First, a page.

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Black Narratives of Transcultural Appropriation: Constructing Afropean Worlds, Questioning European Foundations

Project description

Studying Afro-European literary tradition

African, African European, and African diaspora writers have crafted an innovative Black literary tradition that engages with Europe in unique ways. Unfortunately, this tradition has received little recognition due to limited literary studies research. The EU-funded AFROPEA project aims to address this by adopting a new literature-specific and comparative approach that challenges reactive dependency and balances the Anglo- or Francocentric perspective. The project will employ transcultural appropriation as a heuristic lens to analyse literary strategies and references to (neo-)colonial logics of property, heritage and belonging. AFROPEA will focus on minor and midsize European languages to study texts, opening new avenues for research and expanding understanding of Black literature in relation to Europe.


How is Europe imagined by African, African European, and African diasporic writers? The research project argues that there is a temporarily and spatially expansive, only partially known Black literary tradition engaging with Europe in subjective and aesthetically innovative ways. This tradition has not yet been studied from a perspective anchored in literary studies. The project proposes a new, literature specific, and comparative approach by employing transcultural appropriation as a heuristic lens. This will allow focusing on the following aspects:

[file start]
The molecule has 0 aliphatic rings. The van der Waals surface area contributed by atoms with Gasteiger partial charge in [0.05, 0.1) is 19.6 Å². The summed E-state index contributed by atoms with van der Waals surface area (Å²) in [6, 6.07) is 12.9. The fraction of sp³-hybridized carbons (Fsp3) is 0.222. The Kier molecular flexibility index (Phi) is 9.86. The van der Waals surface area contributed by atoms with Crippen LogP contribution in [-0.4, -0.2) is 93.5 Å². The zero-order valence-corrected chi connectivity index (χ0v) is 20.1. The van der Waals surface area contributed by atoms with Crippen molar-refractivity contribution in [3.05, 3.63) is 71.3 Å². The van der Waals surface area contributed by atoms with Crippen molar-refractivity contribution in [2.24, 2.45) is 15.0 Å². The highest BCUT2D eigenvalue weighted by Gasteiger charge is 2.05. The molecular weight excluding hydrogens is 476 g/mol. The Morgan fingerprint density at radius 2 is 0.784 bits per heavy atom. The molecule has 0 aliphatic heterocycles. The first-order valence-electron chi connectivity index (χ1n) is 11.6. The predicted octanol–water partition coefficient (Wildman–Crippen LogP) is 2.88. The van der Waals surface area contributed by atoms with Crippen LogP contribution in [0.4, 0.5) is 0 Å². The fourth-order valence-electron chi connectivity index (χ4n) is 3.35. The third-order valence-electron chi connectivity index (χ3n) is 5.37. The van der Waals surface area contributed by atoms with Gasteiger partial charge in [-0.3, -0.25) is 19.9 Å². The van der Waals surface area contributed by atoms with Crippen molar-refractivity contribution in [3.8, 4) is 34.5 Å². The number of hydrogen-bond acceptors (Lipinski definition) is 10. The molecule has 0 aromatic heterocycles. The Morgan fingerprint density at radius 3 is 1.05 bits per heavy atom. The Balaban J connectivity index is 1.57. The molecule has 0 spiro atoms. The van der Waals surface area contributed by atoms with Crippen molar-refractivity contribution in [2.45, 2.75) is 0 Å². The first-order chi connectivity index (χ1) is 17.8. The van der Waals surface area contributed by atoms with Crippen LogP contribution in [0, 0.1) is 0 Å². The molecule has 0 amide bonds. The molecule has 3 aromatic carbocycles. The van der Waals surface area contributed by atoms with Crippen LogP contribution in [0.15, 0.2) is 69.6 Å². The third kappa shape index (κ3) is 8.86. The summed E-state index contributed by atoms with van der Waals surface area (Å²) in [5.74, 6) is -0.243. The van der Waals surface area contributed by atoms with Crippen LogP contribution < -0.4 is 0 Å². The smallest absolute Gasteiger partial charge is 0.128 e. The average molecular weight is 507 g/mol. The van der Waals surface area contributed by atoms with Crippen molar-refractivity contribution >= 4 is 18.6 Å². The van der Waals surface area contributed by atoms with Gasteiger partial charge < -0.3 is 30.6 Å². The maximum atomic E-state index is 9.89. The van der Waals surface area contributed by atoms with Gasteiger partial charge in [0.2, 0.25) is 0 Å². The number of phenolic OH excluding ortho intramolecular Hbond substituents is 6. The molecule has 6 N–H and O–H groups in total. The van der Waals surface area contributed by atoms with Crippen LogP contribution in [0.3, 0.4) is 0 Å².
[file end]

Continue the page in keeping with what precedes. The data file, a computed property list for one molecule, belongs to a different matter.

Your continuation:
1) On literary strategies of transcultural appropriation, i.e. on ways of imaginatively building Afropean worlds, shuffling hierarchies, reversing (neo-)colonialist discourse, rewriting modernity, and employing a rhetoric of property.
2) On literary references to (neo-)colonial logics of property, heritage, and belonging, i.e. on ways of revealing and questioning the European foundations that forced Black people into the position of being “appropriated” or excluded from claims of ownership since colonialism and slavery.
The goal is to develop a new perspective on Europe-related Black literature that challenges the reactive dependency and balances the Anglo- or Francocentric orientation associated with the framework of “writing back”. This will be achieved by studying texts written in minor and midsize European languages; depicting middle, eastern, and provincial parts of Europe; revealing gray areas beyond dominator vs. dominated; disclosing “forgotten” colonial histories; and addressing Europe as a unity.
The scholarly impact is threefold: 1) The focus on a Black, multilingual, heterogeneous Europe will revise research on Europe in comparative literature. 2) The literature specific methodology will bring a missing disciplinary perspective to African European studies. 3) The utilization of an explicitly transcultural, theoretically refined concept of appropriation will challenge ongoing scholarly and cultural debates.

Host institution

Net EU contribution
€ 1 499 500,00
10117 Berlin

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Berlin Berlin Berlin
Activity type
Research Organisations
Total cost
€ 1 499 500,00

Beneficiaries (1)